The body count is huge, the dialogue abysmal, the story perfunctory at best, yet the enthusiasm ensures it's never tiresome.
The promised 'extreme shock and tension' is a baffling assurance; what we have here is far from a true horror production.
Delivers a number of tired tropes amidst a bland screenplay that largely consists of tedious, drawn-out padding.
Carefully conceals the cannibalism at its heart in favour of the examination of familial roles, rites of passage and ritualism.
An incredible amount of humour, and the weird-for-the-sake-of-weird mentality is not just ballsy, but also highly entertaining.
Rich characterisation, an intriguing premise and delicately handled direction enhance this full-blooded yarn.
Buchan excels at short and twisted love stories, but it’s Simmonds’ graphic artwork that makes the author's prose shine.
An excellent study in its own right, well researched, informative and intelligently written in a clear, presentable style.
Atmospheric and beautifully shot, it may not take any original paths, but should appeal to admirers of Japanese horror cinema.
A bloodless take that merely skims the surface of the story’s rich depth. Uninspiring direction further renders this dreary.
A wonderful beginning to a story that promises surreal, and what follows calls to mind David Lynch in its dreamlike quality.
While it is often overlooked, it is an effective horror flick with a dark sense of unease that is still incredibly palpable.
My Amityville Horror poses many questions, but by the film’s conclusion, very few have actually been answered.
Unstrained and anarchic, Lifeforce may not be considered Hooper’s best work, but it’s certainly one of his most wildly entertaining.
Fearless in its idea, but disappointingly lacks the direction and acting needed to pull off its own wacky intellections.
Falls short of its early promise, but a worthwhile experience for picking at the scab of the more desolate side of life.
Although the plot loses some of its intrigue, Wan superbly distracts us with his talent to make the audience feel constantly unsettled.
Deftly balancing genres, it's a remarkable script that never misses a beat, truly belying the writers' inexperience.
A smart screenplay delivers an effective psychological thriller that wastes no time in initiating a tension that remains taut.
Anthony DiBlasi maintains a firm hand on the reins and ensures Missionary slow-burns its way to a satisfying and moving finale.
Ryûhei Kitamura's second US venture is a riot; revelling in its throwaway nonsense, it's fun from the get-go and knows it.
One hell of a dull time, with nothing other than repetitive speculation to lull one to sleep.
Crams in every bit of exploitation style it can into the first 10 minutes alone.
Nothing but fun is to be had here, the film a catalogue of gore and nudity posing as a behind-the-scenes survey of SFX techniques.
Showcases a great deal of devil in its detail, with a tight-knit, metaphysical framework that may require multiple viewings.
The upbeat tone is maintained so thoroughly that, even when the blood rises in gouts, it doesn't dampen the lightheartedness.
Improves on the formula established by the original film; by slim-lining the segments, and by featuring fewer, the impact is undeniable.
An entertaining if not very original demonic possession slash zombie gorefest that, at the very least, showcases energy and zest.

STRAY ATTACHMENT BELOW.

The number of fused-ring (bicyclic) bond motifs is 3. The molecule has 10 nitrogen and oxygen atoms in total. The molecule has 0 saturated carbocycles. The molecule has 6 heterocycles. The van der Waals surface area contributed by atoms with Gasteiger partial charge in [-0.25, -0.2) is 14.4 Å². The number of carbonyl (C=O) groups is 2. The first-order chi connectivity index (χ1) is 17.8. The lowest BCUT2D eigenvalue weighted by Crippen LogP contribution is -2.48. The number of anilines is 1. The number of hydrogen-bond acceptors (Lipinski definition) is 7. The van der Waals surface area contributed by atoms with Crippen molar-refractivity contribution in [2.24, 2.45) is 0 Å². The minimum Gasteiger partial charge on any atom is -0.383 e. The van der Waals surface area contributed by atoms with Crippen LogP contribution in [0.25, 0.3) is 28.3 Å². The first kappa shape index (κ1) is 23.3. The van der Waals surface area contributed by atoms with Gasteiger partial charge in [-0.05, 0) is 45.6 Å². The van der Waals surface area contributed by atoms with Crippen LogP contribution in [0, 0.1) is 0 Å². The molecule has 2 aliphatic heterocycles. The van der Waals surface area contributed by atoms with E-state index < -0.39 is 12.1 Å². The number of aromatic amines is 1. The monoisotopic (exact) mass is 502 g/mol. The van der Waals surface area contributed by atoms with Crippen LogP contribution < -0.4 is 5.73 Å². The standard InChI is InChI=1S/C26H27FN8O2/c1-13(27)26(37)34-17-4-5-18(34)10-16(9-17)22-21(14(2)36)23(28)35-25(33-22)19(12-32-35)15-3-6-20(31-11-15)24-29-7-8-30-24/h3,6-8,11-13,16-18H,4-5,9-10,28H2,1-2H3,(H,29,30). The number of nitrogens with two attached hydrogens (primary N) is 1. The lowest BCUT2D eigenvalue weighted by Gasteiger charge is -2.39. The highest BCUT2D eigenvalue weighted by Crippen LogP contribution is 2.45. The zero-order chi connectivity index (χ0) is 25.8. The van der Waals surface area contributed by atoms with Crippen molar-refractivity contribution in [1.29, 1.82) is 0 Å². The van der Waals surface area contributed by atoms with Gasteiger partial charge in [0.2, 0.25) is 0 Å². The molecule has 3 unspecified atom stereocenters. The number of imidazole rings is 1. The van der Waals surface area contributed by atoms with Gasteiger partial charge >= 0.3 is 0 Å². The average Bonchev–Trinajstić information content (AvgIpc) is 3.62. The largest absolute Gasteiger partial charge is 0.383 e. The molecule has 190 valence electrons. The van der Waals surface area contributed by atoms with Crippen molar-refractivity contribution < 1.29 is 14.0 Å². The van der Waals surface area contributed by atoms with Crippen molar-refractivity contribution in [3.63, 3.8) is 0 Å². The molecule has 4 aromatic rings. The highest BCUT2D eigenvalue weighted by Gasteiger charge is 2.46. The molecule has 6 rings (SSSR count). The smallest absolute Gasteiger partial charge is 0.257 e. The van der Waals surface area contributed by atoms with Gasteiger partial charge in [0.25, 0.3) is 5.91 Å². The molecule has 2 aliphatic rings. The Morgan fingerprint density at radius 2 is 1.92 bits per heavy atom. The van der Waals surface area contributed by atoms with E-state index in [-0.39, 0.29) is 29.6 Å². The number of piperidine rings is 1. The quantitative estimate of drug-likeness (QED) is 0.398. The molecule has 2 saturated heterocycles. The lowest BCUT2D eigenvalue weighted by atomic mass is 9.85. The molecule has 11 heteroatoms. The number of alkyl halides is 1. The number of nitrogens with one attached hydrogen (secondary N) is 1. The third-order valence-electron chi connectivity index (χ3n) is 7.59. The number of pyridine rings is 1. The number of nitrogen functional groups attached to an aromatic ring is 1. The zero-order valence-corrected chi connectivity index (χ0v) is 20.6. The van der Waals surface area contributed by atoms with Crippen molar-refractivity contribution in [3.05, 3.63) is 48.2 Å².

Incredibly fun with some fantastic gore, but falls just short of its own expectations.
Compare Antisocial to projects with similar production constraints, and there is no parallel in terms of cinematic experience.
The final act crosses the line between fantastical to slightly amusing ridiculousness.
Stark, exhilarating and utterly lacking in compromise, Andrzej Zulawski's film is an emotionally brutal watch.
A smooth read, especially if you’re a well-versed Lovecraft fan. If you’re not, Culbard might be able to convince you.
In conversation with Paul Hyett on his directorial debut, The Seasoning House, and the transition from SFX to directing.
A sense of conviction and commitment to realism prevents the film from seeming an exercise in exploitation.
Flounders between drafts, as confused as its one-dimensional characters. A jarring edit does nothing to help matters.
Follows original events more closely and benefits from this with a much more coherent and progressive storyline.
A read with huge amounts of intrigue; there are enough unanswered questions to leave the reader looking forward to part two.
A hoot from beginning to end, this is sheer B-movie lunacy of remarkably bad proportions, and all the more essential for it.
Enjoyable enough, but is more fond nostalgia as opposed to a true study of the subgenre.
The real standout is "Dogfight" from Marcel Sarmiento, an unsettling piece that lingers longer than any other story here.
Overall, what the film does, which is torture porn, it does well. But Evil Dead does not do The Evil Dead well.
The extras on offer here earn this release its entitlement to the term 'special edition', where so many others fail.
Thoroughly unlikeable characters played by terrible actors spout unnecessary predictive dialogue in lieu of characterisation.
A movie which feels like the filmmakers knew what they wanted to achieve, but were unsure on how to go about it.
Accepted for what it is, an enjoyable experience which admirably avoided becoming Groundhog Day in another guise.
Piecing together its story in multi-format, it's an interesting spin on found footage, but it falls victim to an over-zealous edit.
Two opportunities for interesting subplot that could alleviate the tedium of watching an unlikeable trio pant and bicker were missed.
We speak with Hammer historian Marcus Hearn about restoring Dracula in high definition for its incredible, definitive release.
That rarest of films, one that genuinely keeps you guessing to culminate in some palpable tension come the third act.